It's possible that the heavy brilliantine that I smeared all over it might have made it look more black, but that's how I saw my hair. Black. Deep dark black. But not curly.

OK, I'll skip all the different modes of coiffures I had since the age of 13. I'll just tell you how, when I turned 40, there was a radical but fashionable change in the way my hair was combed, and consequently, how to visualize it.

It all happened when I turned 40, and I was going through a crisis. I don't think it was the
middle-aged crisis
. I was still in full control of my body and of my mind. My crisis was professional. What I was in the process of writing kept canceling itself as I was writing it. That made me sad, melancholic, even angry and paranoid. I was in a constant depression.

When my wife asked what was wrong, I would tell her, the noodles. Yes, I was writing a novel which had a lot to do with noodles. She would then laugh, and say,
You're starting to be a bore with your noodles. Stop making a face. Come, let's go to the movies. That'll relax you
.

But one day, when I was really deep into the depression, and I was even talking suicide, she said,
You know it's not your noodle novel that puts you in this mood, it's your hair. Yes, your crop of hair is thinning. You're losing your feathers Federman, and you won't admit it. I know how much your hair means to you. Now it's taking its revenge for having been neglected when you were a boy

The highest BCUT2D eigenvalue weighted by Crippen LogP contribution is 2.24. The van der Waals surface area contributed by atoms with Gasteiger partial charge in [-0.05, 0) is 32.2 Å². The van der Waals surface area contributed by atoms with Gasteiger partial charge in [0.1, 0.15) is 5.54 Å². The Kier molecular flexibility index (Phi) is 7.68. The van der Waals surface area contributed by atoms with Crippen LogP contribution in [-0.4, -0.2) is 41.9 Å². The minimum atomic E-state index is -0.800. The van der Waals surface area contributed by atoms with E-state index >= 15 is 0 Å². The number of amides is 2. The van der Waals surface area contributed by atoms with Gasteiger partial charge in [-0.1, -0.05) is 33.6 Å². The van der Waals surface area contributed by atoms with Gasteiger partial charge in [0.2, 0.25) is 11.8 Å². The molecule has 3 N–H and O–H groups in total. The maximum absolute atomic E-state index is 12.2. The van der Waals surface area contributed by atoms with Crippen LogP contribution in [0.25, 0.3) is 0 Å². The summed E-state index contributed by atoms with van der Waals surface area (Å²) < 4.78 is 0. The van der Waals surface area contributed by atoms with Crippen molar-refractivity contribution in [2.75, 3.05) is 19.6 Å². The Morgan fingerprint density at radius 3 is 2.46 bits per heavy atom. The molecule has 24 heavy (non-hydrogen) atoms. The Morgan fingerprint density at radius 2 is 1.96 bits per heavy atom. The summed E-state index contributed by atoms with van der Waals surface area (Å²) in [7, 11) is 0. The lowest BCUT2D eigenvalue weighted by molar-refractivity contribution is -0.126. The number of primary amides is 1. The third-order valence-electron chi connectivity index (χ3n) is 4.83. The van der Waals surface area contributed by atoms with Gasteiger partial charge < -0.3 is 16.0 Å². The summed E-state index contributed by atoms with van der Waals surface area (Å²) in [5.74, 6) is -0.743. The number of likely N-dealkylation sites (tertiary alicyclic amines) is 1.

.

She was right.

If only I had known. I am sure all men lament the loss of their hair by the fact that they neglected it when they were young.

And it is true that when I turned 40, I started noticing, if not every day, once in a while, especially after a shower, while combing my hair, that my forehead seemed to be getting wider, higher, and my hair seemed to be retreating towards the back of my head.

The hair on the side of my head resisted. It was still thick there. But on top it was getting thinner, less dense, more transparent, even when I combed my hair very loosely and fluffy and high on top. I could see my skull through it when I looked in the mirror, especially in the evening when the light was turned on in the bathroom.